At a Glance
The Co-Pilot is a versatile and superbly made travel/day bag aimed squarely at iPad owners.
When it comes to selling bags and packs for the iPad, most bag makers are either creating products specifically designed to carry an iPad (these fit the iPad well but aren’t very useful without an iPad inside) or repurposing “netbook” bags (these tend to have padded compartments more suited to a netbook’s chunky frame). While Tom Bihn has indeed produced one iPad-specific bag—the
Ristretto (iPad-compatible line: Create great bags that can be used for carrying an iPad but that can also be used on their own.
)—the company has generally taken a different approach with its
That’s certainly the case with the
Co-Pilot, a compact (12 by 10 by 5 inches) shoulder bag that performs admirably as a carry-on, a day bag, or—when used with the protective sleeve or case of your choosing—an iPad bag. Made of either 1050d U.S. ballistic nylon (in steel gray, indigo blue, crimson red, or black) or Japanese Dyneema/nylon ripstop fabric (in gray with a grid pattern), with #8 YKK splash-proof zippers, the Co-Pilot’s construction and materials feel ready to handle any abuse you might dish out. The inside of of the Co-Pilot sports ripstop fabric in a lighter, different color—yellow or gray, depending on the bag’s exterior color—to make it easier to see whatever it is you’re toting.
As with the “laptop” area of many Tom Bihn bags, the large, zippered compartment that fits your iPad—located on the back half of the bag—isn’t padded. As noted above, this is to avoid adding bulk that you won’t want when not carrying an iPad or netbook. (The Co-Pilot weighs only about a pound when empty.) Instead, you use your favorite iPad
folio, sleeve (
shell/skin for impact protection, while the Co-Pilot shields the iPad from the elements. This large compartment easily holds an iPad encased in even a bulky shell such as the
OtterBox Defender, along with a couple books or a thick stack of files or magazines. The pocket also provides two large, vertical pouches for stashing, say, a few paperback books.
The front of the bag features three large, vertical, zippered pockets. The left pocket includes a slim, Ultrasuede-lined pouch for your phone or media player, while the right pocket hosts four slots for pens and other slim items. Each of these two pockets is large enough to hold your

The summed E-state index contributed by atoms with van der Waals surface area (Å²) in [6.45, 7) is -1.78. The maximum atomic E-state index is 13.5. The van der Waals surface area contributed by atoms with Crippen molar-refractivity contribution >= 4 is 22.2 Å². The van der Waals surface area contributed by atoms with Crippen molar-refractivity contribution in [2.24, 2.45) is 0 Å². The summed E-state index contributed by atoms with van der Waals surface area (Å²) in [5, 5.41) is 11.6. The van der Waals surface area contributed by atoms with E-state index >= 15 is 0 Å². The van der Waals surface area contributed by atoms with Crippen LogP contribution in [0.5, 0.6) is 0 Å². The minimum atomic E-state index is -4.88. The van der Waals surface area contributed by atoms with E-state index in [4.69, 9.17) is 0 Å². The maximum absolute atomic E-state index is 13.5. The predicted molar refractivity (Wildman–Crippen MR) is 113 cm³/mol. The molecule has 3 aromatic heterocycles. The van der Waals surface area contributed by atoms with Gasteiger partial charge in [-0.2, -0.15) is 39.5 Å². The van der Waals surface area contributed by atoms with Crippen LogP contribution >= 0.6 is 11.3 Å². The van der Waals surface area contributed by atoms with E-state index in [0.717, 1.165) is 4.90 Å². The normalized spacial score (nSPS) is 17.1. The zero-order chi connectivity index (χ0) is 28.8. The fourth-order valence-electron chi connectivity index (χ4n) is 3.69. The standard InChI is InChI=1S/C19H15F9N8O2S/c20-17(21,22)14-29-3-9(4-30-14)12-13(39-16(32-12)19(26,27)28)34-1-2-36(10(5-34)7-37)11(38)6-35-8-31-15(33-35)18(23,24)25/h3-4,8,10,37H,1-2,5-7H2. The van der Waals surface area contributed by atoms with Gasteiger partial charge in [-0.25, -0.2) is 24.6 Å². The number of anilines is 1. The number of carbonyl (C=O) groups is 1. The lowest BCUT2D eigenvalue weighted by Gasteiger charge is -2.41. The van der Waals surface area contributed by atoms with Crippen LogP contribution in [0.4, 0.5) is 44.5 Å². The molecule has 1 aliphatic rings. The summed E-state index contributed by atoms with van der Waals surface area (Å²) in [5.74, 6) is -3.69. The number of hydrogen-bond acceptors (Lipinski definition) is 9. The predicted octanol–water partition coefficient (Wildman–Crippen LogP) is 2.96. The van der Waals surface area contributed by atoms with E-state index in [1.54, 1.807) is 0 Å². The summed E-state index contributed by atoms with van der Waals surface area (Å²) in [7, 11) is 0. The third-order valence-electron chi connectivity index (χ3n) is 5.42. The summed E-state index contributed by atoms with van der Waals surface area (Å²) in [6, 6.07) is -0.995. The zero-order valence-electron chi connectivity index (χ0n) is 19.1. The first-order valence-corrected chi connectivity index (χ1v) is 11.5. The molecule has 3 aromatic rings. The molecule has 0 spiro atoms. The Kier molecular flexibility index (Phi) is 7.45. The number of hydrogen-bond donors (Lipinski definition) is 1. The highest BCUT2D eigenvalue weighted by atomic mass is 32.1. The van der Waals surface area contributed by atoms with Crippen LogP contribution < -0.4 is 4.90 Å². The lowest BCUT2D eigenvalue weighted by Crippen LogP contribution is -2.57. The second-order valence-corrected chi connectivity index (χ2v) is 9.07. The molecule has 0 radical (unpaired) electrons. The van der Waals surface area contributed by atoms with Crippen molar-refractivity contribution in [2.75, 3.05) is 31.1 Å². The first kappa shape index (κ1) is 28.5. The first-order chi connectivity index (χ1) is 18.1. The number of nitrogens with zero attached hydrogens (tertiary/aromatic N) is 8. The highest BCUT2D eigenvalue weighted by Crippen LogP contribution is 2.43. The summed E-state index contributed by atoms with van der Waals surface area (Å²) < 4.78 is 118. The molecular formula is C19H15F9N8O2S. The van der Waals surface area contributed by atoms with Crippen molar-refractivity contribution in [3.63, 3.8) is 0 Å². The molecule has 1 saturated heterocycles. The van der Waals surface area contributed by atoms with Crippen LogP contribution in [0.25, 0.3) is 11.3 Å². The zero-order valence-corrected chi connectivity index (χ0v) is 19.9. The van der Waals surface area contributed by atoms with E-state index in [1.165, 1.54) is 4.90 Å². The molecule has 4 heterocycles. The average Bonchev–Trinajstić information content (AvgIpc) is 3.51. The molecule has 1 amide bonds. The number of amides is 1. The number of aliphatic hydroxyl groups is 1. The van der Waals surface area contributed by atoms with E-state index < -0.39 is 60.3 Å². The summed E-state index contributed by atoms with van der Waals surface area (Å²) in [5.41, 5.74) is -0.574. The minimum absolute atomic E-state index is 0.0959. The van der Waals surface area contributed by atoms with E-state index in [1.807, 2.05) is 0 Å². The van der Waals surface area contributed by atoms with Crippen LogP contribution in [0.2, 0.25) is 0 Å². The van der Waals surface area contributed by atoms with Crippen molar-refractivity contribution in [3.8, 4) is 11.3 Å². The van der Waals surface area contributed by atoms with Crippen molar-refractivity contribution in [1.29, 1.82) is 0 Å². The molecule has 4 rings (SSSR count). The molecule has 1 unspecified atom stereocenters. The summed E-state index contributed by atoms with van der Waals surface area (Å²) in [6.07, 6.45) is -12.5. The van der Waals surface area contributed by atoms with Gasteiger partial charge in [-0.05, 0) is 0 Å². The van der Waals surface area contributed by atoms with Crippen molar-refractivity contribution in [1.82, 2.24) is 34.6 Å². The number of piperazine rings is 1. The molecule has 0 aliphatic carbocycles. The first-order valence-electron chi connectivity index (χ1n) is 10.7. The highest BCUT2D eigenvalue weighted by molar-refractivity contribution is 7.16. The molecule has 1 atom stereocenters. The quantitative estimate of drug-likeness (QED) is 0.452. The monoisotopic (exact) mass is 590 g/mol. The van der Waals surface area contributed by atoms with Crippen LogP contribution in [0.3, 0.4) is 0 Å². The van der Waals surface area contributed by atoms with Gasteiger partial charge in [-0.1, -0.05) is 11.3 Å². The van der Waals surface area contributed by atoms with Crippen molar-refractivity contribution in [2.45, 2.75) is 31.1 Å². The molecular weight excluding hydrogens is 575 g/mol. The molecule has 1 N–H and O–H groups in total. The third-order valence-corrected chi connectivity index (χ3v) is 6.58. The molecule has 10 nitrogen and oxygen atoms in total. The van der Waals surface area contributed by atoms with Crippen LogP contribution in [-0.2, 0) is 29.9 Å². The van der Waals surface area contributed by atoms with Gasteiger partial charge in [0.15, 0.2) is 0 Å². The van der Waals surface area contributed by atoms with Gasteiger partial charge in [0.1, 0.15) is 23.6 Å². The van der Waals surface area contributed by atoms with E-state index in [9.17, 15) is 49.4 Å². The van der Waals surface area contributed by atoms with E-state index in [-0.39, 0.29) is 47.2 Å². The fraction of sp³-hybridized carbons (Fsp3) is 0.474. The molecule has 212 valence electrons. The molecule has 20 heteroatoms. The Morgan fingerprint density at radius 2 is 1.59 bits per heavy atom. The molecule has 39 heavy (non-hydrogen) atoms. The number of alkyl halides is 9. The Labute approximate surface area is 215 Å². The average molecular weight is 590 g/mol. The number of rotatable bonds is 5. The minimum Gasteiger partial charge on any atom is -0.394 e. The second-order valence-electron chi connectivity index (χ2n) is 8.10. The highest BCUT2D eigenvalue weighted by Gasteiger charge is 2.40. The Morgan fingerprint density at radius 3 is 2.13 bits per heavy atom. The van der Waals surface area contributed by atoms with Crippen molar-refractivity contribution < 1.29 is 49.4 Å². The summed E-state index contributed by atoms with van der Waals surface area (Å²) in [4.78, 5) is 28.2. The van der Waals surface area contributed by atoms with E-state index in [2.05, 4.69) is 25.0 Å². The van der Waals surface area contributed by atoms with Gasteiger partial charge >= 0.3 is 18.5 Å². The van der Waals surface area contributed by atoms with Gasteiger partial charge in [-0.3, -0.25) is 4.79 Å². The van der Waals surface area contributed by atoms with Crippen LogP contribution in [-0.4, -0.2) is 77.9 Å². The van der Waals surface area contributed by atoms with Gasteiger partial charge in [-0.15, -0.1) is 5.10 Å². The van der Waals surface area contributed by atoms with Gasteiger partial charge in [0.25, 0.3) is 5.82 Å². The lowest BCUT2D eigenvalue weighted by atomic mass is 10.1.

TSA-approved 1-quart toiletry bag.
The middle pocket was clearly inspired by my favorite feature of Tom Bihn’s
Synapse backpack. While the pocket can be used for any decent-sized item, such as a compact umbrella or a packable jacket, it’s specifically designed as an easy-access pocket for a water bottle. The pocket easily accommodates a 20-ounce bottle, and a small eyelet drain at the bottom of the pocket helps keep the rest of your belongings dry if your bottle ever leaks. Because the pocket is in the middle of the bag, the weight of your water bottle doesn’t make the bag unbalanced and awkward to carry, and the design of the pocket lets you leave it open without compromising the shape or stability of the bag.
Each of the Co-Pilot’s four zippered pockets features an o-ring for clipping keys, a carabiner clip, or one of Tom Bihn’s
myriad organizer pouches.
On the back of the bag is a document pouch large enough to hold a couple magazines for quick access. The pouch has a horizontal zipper about two-thirds of the way down that, when unzipped, lets you slide the Co-Pilot over the handle of your rolling suitcase. I like that Tom Bihn has positioned this zipper about three inches from the bottom of the bag, rather than along the bottom edge—the higher position means you can still use the pouch for magazines or other documents while the bag is attached to your suitcase handle.
In addition to a thick, padded handle on top, the Co-Pilot includes Tom Bihn’s standard padded shoulder strap, but you can upgrade to the $30
Absolute Shoulder Strap when ordering. The bag ships with metal zipper pulls, but the company includes cord pulls that can be attached to the metal pulls or, if you prefer, can replace the metal pulls entirely.
plenty of iPad-specific bags out there; the Co-Pilot isn’t one of them. Instead, it’s versatile travel/day bag aimed squarely at iPad owners. It’s not inexpensive, but it’s superbly made, and you’re likely to get a lot more use out of it than a bag designed just to carry your iPad.